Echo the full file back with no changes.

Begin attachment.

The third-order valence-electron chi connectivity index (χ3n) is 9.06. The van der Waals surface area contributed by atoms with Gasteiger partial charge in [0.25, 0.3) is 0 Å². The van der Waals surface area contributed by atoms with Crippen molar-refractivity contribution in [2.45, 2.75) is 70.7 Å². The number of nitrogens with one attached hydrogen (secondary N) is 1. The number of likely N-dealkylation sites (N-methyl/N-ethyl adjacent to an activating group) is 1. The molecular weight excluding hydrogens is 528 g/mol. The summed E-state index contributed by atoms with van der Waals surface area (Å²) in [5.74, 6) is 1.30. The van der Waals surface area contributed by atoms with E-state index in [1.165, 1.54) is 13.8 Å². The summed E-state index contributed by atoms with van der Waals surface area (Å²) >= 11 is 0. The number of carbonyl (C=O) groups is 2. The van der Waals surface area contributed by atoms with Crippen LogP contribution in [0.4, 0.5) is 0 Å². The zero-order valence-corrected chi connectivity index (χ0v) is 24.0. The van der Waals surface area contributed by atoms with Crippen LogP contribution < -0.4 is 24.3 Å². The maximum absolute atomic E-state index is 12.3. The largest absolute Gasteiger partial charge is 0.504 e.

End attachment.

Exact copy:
The third-order valence-electron chi connectivity index (χ3n) is 9.06. The van der Waals surface area contributed by atoms with Gasteiger partial charge in [0.25, 0.3) is 0 Å². The van der Waals surface area contributed by atoms with Crippen molar-refractivity contribution in [2.45, 2.75) is 70.7 Å². The number of nitrogens with one attached hydrogen (secondary N) is 1. The number of likely N-dealkylation sites (N-methyl/N-ethyl adjacent to an activating group) is 1. The molecular weight excluding hydrogens is 528 g/mol. The summed E-state index contributed by atoms with van der Waals surface area (Å²) in [5.74, 6) is 1.30. The van der Waals surface area contributed by atoms with E-state index in [1.165, 1.54) is 13.8 Å². The summed E-state index contributed by atoms with van der Waals surface area (Å²) >= 11 is 0. The number of carbonyl (C=O) groups is 2. The van der Waals surface area contributed by atoms with Crippen LogP contribution in [0.4, 0.5) is 0 Å². The zero-order valence-corrected chi connectivity index (χ0v) is 24.0. The van der Waals surface area contributed by atoms with Crippen LogP contribution < -0.4 is 24.3 Å². The maximum absolute atomic E-state index is 12.3. The largest absolute Gasteiger partial charge is 0.504 e.